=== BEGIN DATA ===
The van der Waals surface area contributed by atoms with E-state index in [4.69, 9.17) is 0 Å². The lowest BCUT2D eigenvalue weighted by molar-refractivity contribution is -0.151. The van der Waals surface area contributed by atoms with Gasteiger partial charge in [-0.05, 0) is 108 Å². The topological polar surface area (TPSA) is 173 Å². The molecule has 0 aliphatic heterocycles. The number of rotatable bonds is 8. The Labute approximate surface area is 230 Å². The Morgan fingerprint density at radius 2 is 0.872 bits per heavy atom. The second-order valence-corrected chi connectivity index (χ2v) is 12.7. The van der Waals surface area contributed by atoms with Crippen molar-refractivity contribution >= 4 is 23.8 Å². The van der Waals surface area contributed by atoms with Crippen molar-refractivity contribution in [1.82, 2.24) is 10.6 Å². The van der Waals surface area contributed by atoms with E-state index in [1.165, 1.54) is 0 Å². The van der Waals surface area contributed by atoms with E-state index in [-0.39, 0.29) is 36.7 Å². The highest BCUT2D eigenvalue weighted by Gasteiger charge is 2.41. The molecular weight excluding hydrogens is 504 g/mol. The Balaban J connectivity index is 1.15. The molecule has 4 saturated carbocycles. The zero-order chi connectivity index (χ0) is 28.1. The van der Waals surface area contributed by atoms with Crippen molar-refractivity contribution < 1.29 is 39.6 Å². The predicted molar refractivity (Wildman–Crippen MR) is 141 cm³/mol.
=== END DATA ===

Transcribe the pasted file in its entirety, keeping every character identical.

The van der Waals surface area contributed by atoms with E-state index in [4.69, 9.17) is 0 Å². The lowest BCUT2D eigenvalue weighted by molar-refractivity contribution is -0.151. The van der Waals surface area contributed by atoms with Gasteiger partial charge in [-0.05, 0) is 108 Å². The topological polar surface area (TPSA) is 173 Å². The molecule has 0 aliphatic heterocycles. The number of rotatable bonds is 8. The Labute approximate surface area is 230 Å². The Morgan fingerprint density at radius 2 is 0.872 bits per heavy atom. The second-order valence-corrected chi connectivity index (χ2v) is 12.7. The van der Waals surface area contributed by atoms with Crippen molar-refractivity contribution >= 4 is 23.8 Å². The van der Waals surface area contributed by atoms with Crippen molar-refractivity contribution in [1.82, 2.24) is 10.6 Å². The van der Waals surface area contributed by atoms with E-state index in [1.165, 1.54) is 0 Å². The van der Waals surface area contributed by atoms with E-state index in [-0.39, 0.29) is 36.7 Å². The highest BCUT2D eigenvalue weighted by Gasteiger charge is 2.41. The molecular weight excluding hydrogens is 504 g/mol. The Balaban J connectivity index is 1.15. The molecule has 4 saturated carbocycles. The zero-order chi connectivity index (χ0) is 28.1. The van der Waals surface area contributed by atoms with Crippen molar-refractivity contribution < 1.29 is 39.6 Å². The predicted molar refractivity (Wildman–Crippen MR) is 141 cm³/mol.